Muslim Students’Association, Executive Director of Campus Retail Operations respond
BY KIM BARTENFELDER, STAFF WRITER
On Oct. 28, a Muslim woman walked into Panda Express to order food. She was wearing a niqab and was allegedly denied service by an employee, according to a post on the GMU Generalposting Facebook page.
The student who originally posted about the incident on Facebook, Sara Gibson, later explained, “I was sitting there eating and she was stopped at the door by an employee that looked like they were on a lunch break or something. They went back and forth after the employee made a gesture — an up and down motion by her nose and face.”
Gibson continued, “The [Muslim] woman went to the counter and another worker and her got into an argument. It seemed like she said, ‘No, we’re past that’ in terms of her getting food. They [the employees] offered to still give her food but she didn’t want it and demanded to speak with a manager multiple times.”
Fourth Estate was not able to locate the student involved in this incident.
The Panda Restaurant Group did not provide further information about what had occurred, but stated, “In light of this incident, we have retrained our staff and taken appropriate action with all involved parties.”
The allegation drew the attention of seniors Maleeha Darab and Abdullah Jamil, who decided to create awareness flyers titled “Too Afraid to Look into My Eyes.”
“Our main goal was educating people just because of how far education can go, how fast word spreads, and education really is a domino effect,” Jamil said.
Darab and Jamil had initially been distributing flyers around the Johnson Center about African Americans who had died from police injustice, and extended their project to teach about the cultural meanings of the hijab and niqab in light of the alleged Panda Express incident.
Besides the flyer they created, Jamil and Darab offer additional guidance and education on their blog post, “They Forgot.”
“The biggest stigma about the hijab is how women are oppressed,” Jamil said. “That’s what we’re trying to address in the blog post specifically. If the mindset is that women are oppressed then Islam becomes kinda scary. If we address what Islam really is, it takes away that ‘scare factor.’”
Darab reiterated the sentiment. “Me being a visibly Muslim woman wearing the hijab — it’s like your identity is always showcased for everyone to see and people make their judgments against you ASAP,” she said. “Let’s use our voice to raise awareness about her story and make sure this is something that doesn’t happen again.”
Darab and Jamil also expressed how Muslims and non-Muslims can be great advocates for justice.
“In general, the political climate [in the U.S.] right now, with the amount of hate and bigotry that’s being spewed from up above, I think it’s normalizing how my hijab is a symbol of hate and fear. [The hijab] isn’t supposed to be like that,” said Darab.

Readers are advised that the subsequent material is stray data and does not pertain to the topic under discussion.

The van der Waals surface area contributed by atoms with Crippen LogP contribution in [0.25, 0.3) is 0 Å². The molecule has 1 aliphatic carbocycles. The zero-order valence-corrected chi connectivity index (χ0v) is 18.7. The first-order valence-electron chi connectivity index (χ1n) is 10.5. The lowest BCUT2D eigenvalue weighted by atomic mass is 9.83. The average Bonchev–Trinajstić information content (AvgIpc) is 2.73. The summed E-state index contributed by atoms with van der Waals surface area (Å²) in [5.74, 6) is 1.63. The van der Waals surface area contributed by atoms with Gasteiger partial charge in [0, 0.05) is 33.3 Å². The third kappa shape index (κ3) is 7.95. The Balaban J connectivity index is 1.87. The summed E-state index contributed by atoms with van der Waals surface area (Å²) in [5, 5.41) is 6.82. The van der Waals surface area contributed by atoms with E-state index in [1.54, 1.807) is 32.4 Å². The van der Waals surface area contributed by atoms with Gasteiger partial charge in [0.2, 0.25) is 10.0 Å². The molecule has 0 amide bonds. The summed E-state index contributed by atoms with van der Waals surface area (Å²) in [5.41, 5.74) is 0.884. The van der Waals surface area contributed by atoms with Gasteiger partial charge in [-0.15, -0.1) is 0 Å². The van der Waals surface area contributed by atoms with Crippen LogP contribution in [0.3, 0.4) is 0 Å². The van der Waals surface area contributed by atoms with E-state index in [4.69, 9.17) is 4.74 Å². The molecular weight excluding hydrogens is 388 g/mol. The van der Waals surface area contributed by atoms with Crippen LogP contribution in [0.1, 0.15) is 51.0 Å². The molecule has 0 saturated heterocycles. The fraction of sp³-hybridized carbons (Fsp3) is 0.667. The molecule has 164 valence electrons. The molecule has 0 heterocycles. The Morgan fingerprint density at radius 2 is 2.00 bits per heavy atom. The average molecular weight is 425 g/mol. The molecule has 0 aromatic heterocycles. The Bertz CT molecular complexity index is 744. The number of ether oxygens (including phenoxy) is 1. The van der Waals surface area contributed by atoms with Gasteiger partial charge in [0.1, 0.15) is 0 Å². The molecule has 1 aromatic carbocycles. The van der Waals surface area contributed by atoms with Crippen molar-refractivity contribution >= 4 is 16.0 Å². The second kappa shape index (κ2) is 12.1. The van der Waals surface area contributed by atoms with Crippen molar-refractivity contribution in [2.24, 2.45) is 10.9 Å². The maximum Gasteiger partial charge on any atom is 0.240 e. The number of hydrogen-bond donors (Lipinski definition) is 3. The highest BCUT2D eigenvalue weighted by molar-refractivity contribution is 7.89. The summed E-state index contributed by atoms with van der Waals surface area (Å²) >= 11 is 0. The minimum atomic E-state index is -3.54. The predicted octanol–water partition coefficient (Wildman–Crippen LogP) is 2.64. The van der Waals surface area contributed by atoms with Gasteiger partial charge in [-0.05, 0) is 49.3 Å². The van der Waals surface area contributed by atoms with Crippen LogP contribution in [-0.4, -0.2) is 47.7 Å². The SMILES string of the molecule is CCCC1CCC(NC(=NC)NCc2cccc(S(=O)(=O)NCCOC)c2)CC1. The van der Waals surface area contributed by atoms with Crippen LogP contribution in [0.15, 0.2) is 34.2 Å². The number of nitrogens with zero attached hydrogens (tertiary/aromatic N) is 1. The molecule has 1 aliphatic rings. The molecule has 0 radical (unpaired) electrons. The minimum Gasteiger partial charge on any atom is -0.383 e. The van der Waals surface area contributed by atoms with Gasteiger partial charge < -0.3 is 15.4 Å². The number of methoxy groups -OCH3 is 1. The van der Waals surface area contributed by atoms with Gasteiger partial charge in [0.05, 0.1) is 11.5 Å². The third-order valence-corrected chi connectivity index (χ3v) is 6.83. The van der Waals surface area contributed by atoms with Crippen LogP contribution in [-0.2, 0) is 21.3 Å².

Darab continued, “It would actually be nice for people to come out to our Friday prayers to have some sort of solidarity with us. [The Panda Express encounter] is a problem that’s supposed to ache everybody. It’s a human problem.”
In an email to Darab and Jamil, Mark Kraner, the executive director of campus retail operations wrote, “I can tell you that today the staff at this store will be receiving training on inclusivity and diversity.”
Kraner continued,“The staff members that were involved have been suspended until the investigation is complete. They will not be returning to this store no matter what that determination is.”
Fourth Estate reached out to Interim President Holton’s office for comment. University spokesperson Melanie Balog, responded.“George Mason University strives to create an inclusive environment where all can thrive,” she said. “We expect all of our students to be treated with respect and condemn this act of intolerance.”
She continued, “The university applauds Panda [Express] for taking swift action after learning of the incident and dealing directly with the employee involved. The university also worked with the company to reach out to the student to apologize for the treatment she received. We recognize the diversity of our campus community as one of our core strengths, and we regret when any of our students are made to feel unwelcome.”
Omar Ahmed, senior and current president of the Muslim Students’ Association (MSA) said, “I don’t think Mason has a history of being discriminatory against Muslims, but I think this really was a case of a bad employee.”
MSA released a statement about the alleged incident at Panda Express. In the statement, they described the occurrence and Kraner’s response. “The Muslim Students’ Association wants to assure our student body that we are diligent and active in fighting against anti-Muslim sentiment on campus and in our community,” MSA wrote.
“Diversity is beautiful,” Ahmed said. “You can learn so much about people by interacting with them rather than [succumbing to] perceived notions or bias.”
Ahmed added, “MSA encourages our members to be active, be voices for themselves and for the larger Muslim community.”